It's all horribly clumsy writing (George!), and not very plausible, and it still isn't the worst thing about the prequels. But the fact is, the Jedi are shown as taking a kid of 8 or 9 away from his mother, making him abandon her in dire circumstances, and tell her that he shouldn't think about her or care about her, AND that he's too old to begin the training. It's the business of developing humans to form attachments and to rely on them, and interfering with the attachment process causes psychological damage and the earlier it starts the worse the damage. And if the treatment of Anakin is anything like routine, it's what the Jedi do to all their recruits.

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100% agree.

The Jedi were fleshed out poorly in the prequels which makes them seem really rotten, myopic, and silly. It would have taken a defter touch than Lucas', apparently, to make that come about. It's a big disappointment and one of many, many reasons why the prequels were such a let-down.

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The Jedi were SO horrid in the prequels, that either...

… we were seeing the last years of a Jedi order in decline, one hidebound by bureaucracy, politics, and being so focused on not doing anything wrong that they'd forgotten how to do anything genuinely good.

… or, Lucas didn't give a rat's ass about the Jedi Order or what the fans would think about them, and didn't give them any real thought while writing his clumsy love story.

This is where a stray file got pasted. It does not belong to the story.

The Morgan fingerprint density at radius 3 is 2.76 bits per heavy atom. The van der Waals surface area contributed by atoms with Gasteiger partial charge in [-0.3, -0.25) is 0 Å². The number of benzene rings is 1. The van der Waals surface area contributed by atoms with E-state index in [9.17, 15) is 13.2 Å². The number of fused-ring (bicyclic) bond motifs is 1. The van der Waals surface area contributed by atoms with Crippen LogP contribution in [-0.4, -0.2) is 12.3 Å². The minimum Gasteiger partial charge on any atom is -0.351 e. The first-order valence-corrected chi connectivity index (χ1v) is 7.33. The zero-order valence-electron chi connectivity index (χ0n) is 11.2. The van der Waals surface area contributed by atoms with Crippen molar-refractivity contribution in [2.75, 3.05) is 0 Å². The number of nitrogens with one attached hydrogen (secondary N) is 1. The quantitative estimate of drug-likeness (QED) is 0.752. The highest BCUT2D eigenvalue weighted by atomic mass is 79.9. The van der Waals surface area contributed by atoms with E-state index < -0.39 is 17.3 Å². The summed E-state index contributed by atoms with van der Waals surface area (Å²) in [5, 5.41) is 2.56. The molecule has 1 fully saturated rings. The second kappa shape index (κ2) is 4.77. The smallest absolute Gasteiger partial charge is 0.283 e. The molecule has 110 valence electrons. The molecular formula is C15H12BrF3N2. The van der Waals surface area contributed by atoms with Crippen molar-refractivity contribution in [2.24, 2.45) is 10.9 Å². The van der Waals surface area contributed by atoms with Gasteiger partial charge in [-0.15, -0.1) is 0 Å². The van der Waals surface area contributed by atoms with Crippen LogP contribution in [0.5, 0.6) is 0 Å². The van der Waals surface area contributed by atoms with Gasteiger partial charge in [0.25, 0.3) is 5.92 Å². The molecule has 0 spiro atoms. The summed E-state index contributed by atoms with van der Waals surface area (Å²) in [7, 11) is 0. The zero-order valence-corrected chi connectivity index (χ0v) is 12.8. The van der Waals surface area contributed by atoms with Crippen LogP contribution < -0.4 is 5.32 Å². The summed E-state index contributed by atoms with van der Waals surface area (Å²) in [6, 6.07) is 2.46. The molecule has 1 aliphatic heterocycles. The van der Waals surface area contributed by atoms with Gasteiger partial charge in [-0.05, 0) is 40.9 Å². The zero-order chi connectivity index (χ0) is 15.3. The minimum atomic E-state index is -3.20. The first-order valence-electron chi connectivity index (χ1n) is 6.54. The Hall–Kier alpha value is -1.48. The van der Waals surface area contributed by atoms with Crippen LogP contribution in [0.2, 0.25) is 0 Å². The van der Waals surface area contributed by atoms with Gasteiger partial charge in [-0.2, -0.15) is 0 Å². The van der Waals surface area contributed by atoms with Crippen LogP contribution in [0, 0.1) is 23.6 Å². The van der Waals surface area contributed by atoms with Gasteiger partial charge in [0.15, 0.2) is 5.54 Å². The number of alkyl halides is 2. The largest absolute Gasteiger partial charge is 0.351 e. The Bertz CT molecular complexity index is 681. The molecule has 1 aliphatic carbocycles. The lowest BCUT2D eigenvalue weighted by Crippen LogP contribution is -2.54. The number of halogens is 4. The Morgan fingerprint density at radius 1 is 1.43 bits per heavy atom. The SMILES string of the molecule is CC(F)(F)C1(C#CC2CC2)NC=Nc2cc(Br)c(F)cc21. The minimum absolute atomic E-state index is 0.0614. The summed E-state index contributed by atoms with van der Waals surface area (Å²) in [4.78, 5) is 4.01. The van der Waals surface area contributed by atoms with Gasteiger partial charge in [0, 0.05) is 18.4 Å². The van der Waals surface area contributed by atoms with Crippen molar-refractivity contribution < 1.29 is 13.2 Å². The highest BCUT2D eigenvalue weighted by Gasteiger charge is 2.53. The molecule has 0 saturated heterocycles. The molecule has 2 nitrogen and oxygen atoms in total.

It's one or the other, not both.

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I think it's the latter. I'm reading between the lines here, but I think Lucas was writing "Big Drama" in his head. I base this on the "feel" of the scenes. The way they're directed seems to indicate that Yoda and Mace Windu are wise and learned Jedi knights and highly respected, always making Wise actions. He directs the scenes of love to be tense and Dramatic - without, seemingly, an appreciation for what actually builds tension or drama.

Yes, I believe the Jedi to be one of many, many victims in the Star Wars canon to those people who are trying to tell the Biggest Story of Them All. They wind up putting story second and dramatic moments first.

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Good points.